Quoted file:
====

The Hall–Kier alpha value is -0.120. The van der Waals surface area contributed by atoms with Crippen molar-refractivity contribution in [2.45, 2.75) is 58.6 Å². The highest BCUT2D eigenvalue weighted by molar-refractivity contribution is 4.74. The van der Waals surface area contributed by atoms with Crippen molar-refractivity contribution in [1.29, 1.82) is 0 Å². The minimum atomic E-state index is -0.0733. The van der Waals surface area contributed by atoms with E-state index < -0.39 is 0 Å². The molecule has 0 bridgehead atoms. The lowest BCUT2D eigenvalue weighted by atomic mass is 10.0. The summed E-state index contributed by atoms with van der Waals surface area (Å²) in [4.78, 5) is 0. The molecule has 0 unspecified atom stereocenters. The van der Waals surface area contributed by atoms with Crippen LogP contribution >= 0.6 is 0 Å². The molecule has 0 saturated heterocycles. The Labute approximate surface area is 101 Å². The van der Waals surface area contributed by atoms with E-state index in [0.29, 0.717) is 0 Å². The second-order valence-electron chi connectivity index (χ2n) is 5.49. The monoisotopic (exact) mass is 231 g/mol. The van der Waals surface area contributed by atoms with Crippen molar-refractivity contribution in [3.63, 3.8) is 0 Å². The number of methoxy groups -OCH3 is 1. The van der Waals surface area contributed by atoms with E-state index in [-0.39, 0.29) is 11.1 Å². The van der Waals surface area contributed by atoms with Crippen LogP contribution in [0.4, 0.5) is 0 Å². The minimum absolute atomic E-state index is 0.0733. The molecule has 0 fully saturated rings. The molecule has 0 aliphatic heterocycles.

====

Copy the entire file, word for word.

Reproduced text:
The Hall–Kier alpha value is -0.120. The van der Waals surface area contributed by atoms with Crippen molar-refractivity contribution in [2.45, 2.75) is 58.6 Å². The highest BCUT2D eigenvalue weighted by molar-refractivity contribution is 4.74. The van der Waals surface area contributed by atoms with Crippen molar-refractivity contribution in [1.29, 1.82) is 0 Å². The minimum atomic E-state index is -0.0733. The van der Waals surface area contributed by atoms with E-state index < -0.39 is 0 Å². The molecule has 0 bridgehead atoms. The lowest BCUT2D eigenvalue weighted by atomic mass is 10.0. The summed E-state index contributed by atoms with van der Waals surface area (Å²) in [4.78, 5) is 0. The molecule has 0 unspecified atom stereocenters. The van der Waals surface area contributed by atoms with Crippen LogP contribution >= 0.6 is 0 Å². The molecule has 0 saturated heterocycles. The Labute approximate surface area is 101 Å². The van der Waals surface area contributed by atoms with E-state index in [0.29, 0.717) is 0 Å². The second-order valence-electron chi connectivity index (χ2n) is 5.49. The monoisotopic (exact) mass is 231 g/mol. The van der Waals surface area contributed by atoms with Crippen molar-refractivity contribution in [3.63, 3.8) is 0 Å². The number of methoxy groups -OCH3 is 1. The van der Waals surface area contributed by atoms with E-state index in [-0.39, 0.29) is 11.1 Å². The van der Waals surface area contributed by atoms with Crippen LogP contribution in [0.4, 0.5) is 0 Å². The minimum absolute atomic E-state index is 0.0733. The molecule has 0 fully saturated rings. The molecule has 0 aliphatic heterocycles.